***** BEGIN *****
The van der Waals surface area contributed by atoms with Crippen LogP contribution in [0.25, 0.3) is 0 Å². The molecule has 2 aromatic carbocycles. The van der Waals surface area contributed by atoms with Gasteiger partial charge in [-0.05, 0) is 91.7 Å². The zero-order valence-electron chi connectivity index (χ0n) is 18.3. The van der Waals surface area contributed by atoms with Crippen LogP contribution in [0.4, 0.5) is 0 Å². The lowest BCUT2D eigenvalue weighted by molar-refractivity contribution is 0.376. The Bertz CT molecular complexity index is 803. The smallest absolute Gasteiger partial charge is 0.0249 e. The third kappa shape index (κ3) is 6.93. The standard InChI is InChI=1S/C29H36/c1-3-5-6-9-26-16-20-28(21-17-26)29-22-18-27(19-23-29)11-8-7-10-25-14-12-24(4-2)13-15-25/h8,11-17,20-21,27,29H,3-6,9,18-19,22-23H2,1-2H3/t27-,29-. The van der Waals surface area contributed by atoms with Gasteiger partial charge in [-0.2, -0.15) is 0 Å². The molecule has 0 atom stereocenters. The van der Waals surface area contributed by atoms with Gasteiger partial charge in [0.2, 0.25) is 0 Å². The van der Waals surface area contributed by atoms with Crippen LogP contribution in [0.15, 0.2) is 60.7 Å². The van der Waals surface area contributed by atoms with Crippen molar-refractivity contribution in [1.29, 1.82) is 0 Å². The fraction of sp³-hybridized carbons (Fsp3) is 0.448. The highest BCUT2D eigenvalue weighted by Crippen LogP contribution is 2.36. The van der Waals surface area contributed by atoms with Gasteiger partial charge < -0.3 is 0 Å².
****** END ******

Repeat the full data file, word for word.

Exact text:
The van der Waals surface area contributed by atoms with Crippen LogP contribution in [0.25, 0.3) is 0 Å². The molecule has 2 aromatic carbocycles. The van der Waals surface area contributed by atoms with Gasteiger partial charge in [-0.05, 0) is 91.7 Å². The zero-order valence-electron chi connectivity index (χ0n) is 18.3. The van der Waals surface area contributed by atoms with Crippen LogP contribution in [0.4, 0.5) is 0 Å². The lowest BCUT2D eigenvalue weighted by molar-refractivity contribution is 0.376. The Bertz CT molecular complexity index is 803. The smallest absolute Gasteiger partial charge is 0.0249 e. The third kappa shape index (κ3) is 6.93. The standard InChI is InChI=1S/C29H36/c1-3-5-6-9-26-16-20-28(21-17-26)29-22-18-27(19-23-29)11-8-7-10-25-14-12-24(4-2)13-15-25/h8,11-17,20-21,27,29H,3-6,9,18-19,22-23H2,1-2H3/t27-,29-. The van der Waals surface area contributed by atoms with Gasteiger partial charge in [-0.2, -0.15) is 0 Å². The molecule has 0 atom stereocenters. The van der Waals surface area contributed by atoms with Gasteiger partial charge in [0.2, 0.25) is 0 Å². The van der Waals surface area contributed by atoms with Crippen LogP contribution in [0.15, 0.2) is 60.7 Å². The van der Waals surface area contributed by atoms with Crippen molar-refractivity contribution in [1.29, 1.82) is 0 Å². The fraction of sp³-hybridized carbons (Fsp3) is 0.448. The highest BCUT2D eigenvalue weighted by Crippen LogP contribution is 2.36. The van der Waals surface area contributed by atoms with Gasteiger partial charge < -0.3 is 0 Å².